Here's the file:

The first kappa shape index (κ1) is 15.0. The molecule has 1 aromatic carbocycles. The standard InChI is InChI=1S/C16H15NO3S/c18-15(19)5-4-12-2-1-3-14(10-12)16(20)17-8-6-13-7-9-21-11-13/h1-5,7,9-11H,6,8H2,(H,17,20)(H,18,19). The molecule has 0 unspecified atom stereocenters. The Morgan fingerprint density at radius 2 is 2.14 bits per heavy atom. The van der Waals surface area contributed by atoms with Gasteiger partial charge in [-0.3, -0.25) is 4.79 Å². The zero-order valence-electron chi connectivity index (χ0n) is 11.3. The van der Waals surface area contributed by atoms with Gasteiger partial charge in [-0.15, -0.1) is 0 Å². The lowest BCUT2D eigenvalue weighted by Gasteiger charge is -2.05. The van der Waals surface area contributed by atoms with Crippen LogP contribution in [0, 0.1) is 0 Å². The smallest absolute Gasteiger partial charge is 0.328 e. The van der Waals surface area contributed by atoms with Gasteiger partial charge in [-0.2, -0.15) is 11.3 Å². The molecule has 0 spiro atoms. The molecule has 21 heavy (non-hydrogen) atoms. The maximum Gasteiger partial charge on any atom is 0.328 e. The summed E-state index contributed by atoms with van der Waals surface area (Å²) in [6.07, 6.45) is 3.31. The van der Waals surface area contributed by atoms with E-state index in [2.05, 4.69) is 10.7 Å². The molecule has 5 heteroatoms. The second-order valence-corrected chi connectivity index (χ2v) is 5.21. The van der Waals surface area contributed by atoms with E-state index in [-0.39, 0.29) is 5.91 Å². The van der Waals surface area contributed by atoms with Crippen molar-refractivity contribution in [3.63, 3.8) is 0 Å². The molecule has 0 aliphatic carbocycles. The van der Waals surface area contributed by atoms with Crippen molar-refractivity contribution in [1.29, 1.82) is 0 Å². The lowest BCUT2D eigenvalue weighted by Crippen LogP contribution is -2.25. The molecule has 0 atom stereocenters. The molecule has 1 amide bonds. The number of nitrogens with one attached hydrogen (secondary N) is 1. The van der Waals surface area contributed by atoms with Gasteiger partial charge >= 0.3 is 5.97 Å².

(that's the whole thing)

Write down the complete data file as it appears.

The first kappa shape index (κ1) is 15.0. The molecule has 1 aromatic carbocycles. The standard InChI is InChI=1S/C16H15NO3S/c18-15(19)5-4-12-2-1-3-14(10-12)16(20)17-8-6-13-7-9-21-11-13/h1-5,7,9-11H,6,8H2,(H,17,20)(H,18,19). The molecule has 0 unspecified atom stereocenters. The Morgan fingerprint density at radius 2 is 2.14 bits per heavy atom. The van der Waals surface area contributed by atoms with Gasteiger partial charge in [-0.3, -0.25) is 4.79 Å². The zero-order valence-electron chi connectivity index (χ0n) is 11.3. The van der Waals surface area contributed by atoms with Gasteiger partial charge in [-0.15, -0.1) is 0 Å². The lowest BCUT2D eigenvalue weighted by Gasteiger charge is -2.05. The van der Waals surface area contributed by atoms with Crippen LogP contribution in [0, 0.1) is 0 Å². The smallest absolute Gasteiger partial charge is 0.328 e. The van der Waals surface area contributed by atoms with Gasteiger partial charge in [-0.2, -0.15) is 11.3 Å². The molecule has 0 spiro atoms. The molecule has 21 heavy (non-hydrogen) atoms. The maximum Gasteiger partial charge on any atom is 0.328 e. The summed E-state index contributed by atoms with van der Waals surface area (Å²) in [6.07, 6.45) is 3.31. The van der Waals surface area contributed by atoms with E-state index in [2.05, 4.69) is 10.7 Å². The molecule has 5 heteroatoms. The second-order valence-corrected chi connectivity index (χ2v) is 5.21. The van der Waals surface area contributed by atoms with E-state index in [-0.39, 0.29) is 5.91 Å². The van der Waals surface area contributed by atoms with Crippen molar-refractivity contribution in [3.63, 3.8) is 0 Å². The molecule has 0 aliphatic carbocycles. The van der Waals surface area contributed by atoms with Crippen molar-refractivity contribution in [1.29, 1.82) is 0 Å². The lowest BCUT2D eigenvalue weighted by Crippen LogP contribution is -2.25. The molecule has 0 atom stereocenters. The molecule has 1 amide bonds. The number of nitrogens with one attached hydrogen (secondary N) is 1. The van der Waals surface area contributed by atoms with Gasteiger partial charge >= 0.3 is 5.97 Å².